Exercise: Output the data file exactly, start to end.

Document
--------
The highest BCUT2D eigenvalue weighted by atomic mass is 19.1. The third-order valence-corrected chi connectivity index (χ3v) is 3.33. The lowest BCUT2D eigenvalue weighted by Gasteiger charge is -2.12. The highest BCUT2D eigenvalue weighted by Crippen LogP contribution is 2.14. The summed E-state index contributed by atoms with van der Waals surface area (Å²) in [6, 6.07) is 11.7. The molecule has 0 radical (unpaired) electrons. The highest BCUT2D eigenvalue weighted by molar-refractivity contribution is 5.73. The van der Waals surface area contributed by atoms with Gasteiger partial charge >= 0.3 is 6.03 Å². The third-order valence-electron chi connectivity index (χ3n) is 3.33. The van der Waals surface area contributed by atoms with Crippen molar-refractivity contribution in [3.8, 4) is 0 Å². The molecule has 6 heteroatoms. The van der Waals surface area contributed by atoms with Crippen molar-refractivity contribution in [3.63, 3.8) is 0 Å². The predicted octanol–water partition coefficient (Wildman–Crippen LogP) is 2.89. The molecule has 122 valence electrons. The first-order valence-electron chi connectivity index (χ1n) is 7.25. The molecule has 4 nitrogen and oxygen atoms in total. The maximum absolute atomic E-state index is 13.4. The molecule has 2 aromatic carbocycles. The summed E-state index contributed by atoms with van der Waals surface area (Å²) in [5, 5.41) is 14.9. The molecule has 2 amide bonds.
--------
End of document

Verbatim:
The highest BCUT2D eigenvalue weighted by atomic mass is 19.1. The third-order valence-corrected chi connectivity index (χ3v) is 3.33. The lowest BCUT2D eigenvalue weighted by Gasteiger charge is -2.12. The highest BCUT2D eigenvalue weighted by Crippen LogP contribution is 2.14. The summed E-state index contributed by atoms with van der Waals surface area (Å²) in [6, 6.07) is 11.7. The molecule has 0 radical (unpaired) electrons. The highest BCUT2D eigenvalue weighted by molar-refractivity contribution is 5.73. The van der Waals surface area contributed by atoms with Gasteiger partial charge >= 0.3 is 6.03 Å². The third-order valence-electron chi connectivity index (χ3n) is 3.33. The van der Waals surface area contributed by atoms with Crippen molar-refractivity contribution in [3.8, 4) is 0 Å². The molecule has 6 heteroatoms. The van der Waals surface area contributed by atoms with Crippen molar-refractivity contribution in [3.63, 3.8) is 0 Å². The predicted octanol–water partition coefficient (Wildman–Crippen LogP) is 2.89. The molecule has 122 valence electrons. The first-order valence-electron chi connectivity index (χ1n) is 7.25. The molecule has 4 nitrogen and oxygen atoms in total. The maximum absolute atomic E-state index is 13.4. The molecule has 2 aromatic carbocycles. The summed E-state index contributed by atoms with van der Waals surface area (Å²) in [5, 5.41) is 14.9. The molecule has 2 amide bonds.